EMV chip cards will boost defense against stolen cardholder information, but the U.S. is adopting the less secure chip and signature method of authorizing purchases.
Chip and PIN vs. Chip and Signature
The EMV chip adds dynamic data, making each transaction unique and difficult to duplicate. It’s more secure than the old magnetic stripe, but the way customers okay their purchases can add even more protection. Using the EMV chip and PIN is an added layer of security because even if a lost or stolen card is used, the person posing as the legitimate card owner would not be able to authorize a transaction. Cardholder signatures are easy to forge, and most cashiers do not crosscheck receipt signatures with driver’s licenses or other identification signatures.
Why would card companies choose chip and signature?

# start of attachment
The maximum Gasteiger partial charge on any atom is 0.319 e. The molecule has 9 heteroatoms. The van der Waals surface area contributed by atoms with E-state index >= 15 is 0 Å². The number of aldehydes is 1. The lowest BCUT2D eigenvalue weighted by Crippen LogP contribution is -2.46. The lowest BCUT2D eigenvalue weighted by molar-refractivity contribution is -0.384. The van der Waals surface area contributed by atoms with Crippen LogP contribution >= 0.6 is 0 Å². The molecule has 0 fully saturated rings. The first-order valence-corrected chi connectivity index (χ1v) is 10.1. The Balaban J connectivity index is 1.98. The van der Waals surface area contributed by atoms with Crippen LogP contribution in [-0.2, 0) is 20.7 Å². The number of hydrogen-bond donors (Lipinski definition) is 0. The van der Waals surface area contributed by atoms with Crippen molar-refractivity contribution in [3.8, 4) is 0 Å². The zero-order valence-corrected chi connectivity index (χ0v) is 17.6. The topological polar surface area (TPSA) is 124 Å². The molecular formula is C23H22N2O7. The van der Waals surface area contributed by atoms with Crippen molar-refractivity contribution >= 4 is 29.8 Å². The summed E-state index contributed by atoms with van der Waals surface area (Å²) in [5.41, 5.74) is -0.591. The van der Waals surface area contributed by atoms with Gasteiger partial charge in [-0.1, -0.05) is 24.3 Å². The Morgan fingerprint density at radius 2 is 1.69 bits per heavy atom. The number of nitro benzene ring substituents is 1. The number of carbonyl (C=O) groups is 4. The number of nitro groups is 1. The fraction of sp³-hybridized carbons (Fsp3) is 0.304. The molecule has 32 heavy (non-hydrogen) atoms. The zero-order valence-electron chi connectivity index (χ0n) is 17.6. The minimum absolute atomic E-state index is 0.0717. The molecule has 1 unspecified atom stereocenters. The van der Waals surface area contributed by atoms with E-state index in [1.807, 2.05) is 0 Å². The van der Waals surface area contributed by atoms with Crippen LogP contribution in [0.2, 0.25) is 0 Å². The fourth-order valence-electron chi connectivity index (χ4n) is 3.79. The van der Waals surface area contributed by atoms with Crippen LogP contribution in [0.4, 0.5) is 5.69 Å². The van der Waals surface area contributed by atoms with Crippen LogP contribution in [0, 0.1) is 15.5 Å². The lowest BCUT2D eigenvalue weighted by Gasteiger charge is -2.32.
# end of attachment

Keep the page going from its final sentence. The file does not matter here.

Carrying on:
American consumers and retailers are familiar with PINs and want the added security a 4-digit code provides, so why would credit card companies choose chip and signature? Seth Rosenblatt from CNET noted that the answer may be: credit card companies don’t want to change too much and overwhelm consumers. Since it is a huge transition, card issuers want EMV to be as simple as possible. Many credit card companies are marketing the chip and signature as the easier method of authorizing transactions because cardholders don’t need to memorize a PIN.
PIN security is only useful when cards are lost or stolen. This is less common than counterfeit card fraud, which is a valid argument for chip and signature advocates. U.S. will eventually implement chip and PIN, possibly in 2018 when cardholders are more familiar with ‘dipping’ their new EMV chip cards instead of swiping.
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